Signs And Symptoms Of Breast Cancer
In its early stages, breast cancer may not cause any symptoms. In many cases, a tumor may be too small to be felt, but an abnormality can still be seen on a mammogram.
If a tumor can be felt, the first sign is usually a new lump in the breast that was not there before. However, not all lumps are cancer.
Each type of breast cancer can cause a variety of symptoms. Many of these symptoms are similar, but some can be different. Symptoms for the most common breast cancers include:
- a breast lump or tissue thickening that feels different than surrounding tissue and has developed recently
- breast pain
- changes to the appearance of the skin on your breasts
- a lump or swelling under your arm
If you have any of these symptoms, it doesnt necessarily mean you have breast cancer. For instance, pain in your breast or a breast lump can be caused by a benign cyst.
Still, if you find a lump in your breast or have other symptoms, you should see your doctor for further examination and testing.
Diagnosis Of Breast Cancer
To determine if your symptoms are caused by breast cancer or a benign breast condition, your doctor will do a thorough physical exam in addition to a breast exam. They may also request one or more diagnostic tests to help understand whats causing your symptoms.
Tests that can help diagnose breast cancer include:
- Mammogram. The most common way to see below the surface of your breast is with an imaging test called a mammogram. Many women ages 40 and older get annual mammograms to check for breast cancer. If your doctor suspects you may have a tumor or suspicious spot, they will also request a mammogram. If an abnormal area is seen on your mammogram, your doctor may request additional tests.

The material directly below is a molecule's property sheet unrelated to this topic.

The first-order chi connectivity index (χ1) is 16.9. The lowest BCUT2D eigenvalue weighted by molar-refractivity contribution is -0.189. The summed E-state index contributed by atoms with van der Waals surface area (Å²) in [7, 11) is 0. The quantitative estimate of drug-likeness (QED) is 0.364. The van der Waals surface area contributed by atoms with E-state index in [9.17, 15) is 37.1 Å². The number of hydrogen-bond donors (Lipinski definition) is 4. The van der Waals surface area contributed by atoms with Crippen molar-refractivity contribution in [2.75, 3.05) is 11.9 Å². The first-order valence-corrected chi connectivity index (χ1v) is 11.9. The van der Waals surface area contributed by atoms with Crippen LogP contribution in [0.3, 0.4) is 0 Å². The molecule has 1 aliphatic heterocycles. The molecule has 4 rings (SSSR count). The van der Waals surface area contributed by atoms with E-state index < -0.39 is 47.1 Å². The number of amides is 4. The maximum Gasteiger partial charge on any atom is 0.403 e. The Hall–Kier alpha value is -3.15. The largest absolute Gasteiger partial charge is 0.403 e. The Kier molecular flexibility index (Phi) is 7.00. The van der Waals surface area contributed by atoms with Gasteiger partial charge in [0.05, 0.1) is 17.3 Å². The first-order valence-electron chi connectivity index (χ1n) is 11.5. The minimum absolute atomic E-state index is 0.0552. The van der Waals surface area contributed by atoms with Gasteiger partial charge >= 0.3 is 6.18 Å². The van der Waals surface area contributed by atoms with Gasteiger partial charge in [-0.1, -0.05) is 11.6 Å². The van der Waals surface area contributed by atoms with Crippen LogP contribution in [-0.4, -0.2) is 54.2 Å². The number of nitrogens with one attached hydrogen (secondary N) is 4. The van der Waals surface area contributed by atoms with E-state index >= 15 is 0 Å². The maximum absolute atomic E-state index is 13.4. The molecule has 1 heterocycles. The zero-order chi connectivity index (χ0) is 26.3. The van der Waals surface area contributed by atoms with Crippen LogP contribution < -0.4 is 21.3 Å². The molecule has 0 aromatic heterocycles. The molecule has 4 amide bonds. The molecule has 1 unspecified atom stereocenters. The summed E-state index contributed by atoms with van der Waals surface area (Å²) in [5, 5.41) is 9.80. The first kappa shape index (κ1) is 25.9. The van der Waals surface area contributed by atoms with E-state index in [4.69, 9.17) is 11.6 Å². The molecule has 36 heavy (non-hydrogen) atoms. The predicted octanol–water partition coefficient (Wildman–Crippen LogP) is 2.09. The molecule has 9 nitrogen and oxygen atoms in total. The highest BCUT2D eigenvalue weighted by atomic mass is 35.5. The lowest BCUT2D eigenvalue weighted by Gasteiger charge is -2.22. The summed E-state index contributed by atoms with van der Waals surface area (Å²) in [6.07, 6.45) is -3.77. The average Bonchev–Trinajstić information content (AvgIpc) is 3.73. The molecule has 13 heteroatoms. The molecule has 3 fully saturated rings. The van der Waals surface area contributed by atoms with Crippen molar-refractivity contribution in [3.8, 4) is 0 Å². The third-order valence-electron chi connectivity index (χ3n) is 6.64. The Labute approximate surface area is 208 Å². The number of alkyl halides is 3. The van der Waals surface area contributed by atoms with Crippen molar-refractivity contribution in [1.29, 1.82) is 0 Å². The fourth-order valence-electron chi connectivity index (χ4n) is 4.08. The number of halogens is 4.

- Ultrasound. A breast ultrasound uses sound waves to create a picture of the tissues deep in your breast. An ultrasound can help your doctor distinguish between a solid mass, such as a tumor, and a benign cyst.
Your doctor may also suggest tests such as an MRI or a breast biopsy.
If you dont already have a primary care doctor, you can browse doctors in your area through the Healthline FindCare tool.
Having Certain Benign Breast Conditions
Women diagnosed with certain benign breast conditions may have a higher risk of breast cancer. Some of these conditions are more closely linked to breast cancer risk than others. Doctors often divide benign breast conditions into 3 groups, depending on how they affect this risk.
Non-proliferative lesions: These conditions dont seem to affect breast cancer risk, or if they do, the increase in risk is very small. They include:
- Fibrosis and/or simple cysts
- Other tumors
Mastitis is not a tumor and does not increase the risk of breast cancer.
Proliferative lesions without atypia : In these conditions theres excessive growth of cells in the ducts or lobules of the breast, but the cells dont look very abnormal. These conditions seem to raise a womans risk of breast cancer slightly. They include:
- Usual ductal hyperplasia
- Several papillomas
- Radial scar
Proliferative lesions with atypia: In these conditions, the cells in the ducts or lobules of the breast tissue grow excessively, and some of them no longer look normal. These types of lesions include:
Breast cancer risk is about 4 to 5 times higher than normal in women with these changes. If a woman also has a family history of breast cancer and either hyperplasia or atypical hyperplasia, she has an even higher risk of breast cancer.
For more information, see Non-cancerous Breast Conditions.
Lobular carcinoma in situ
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What Happens After The Local Breast Cancer Treatment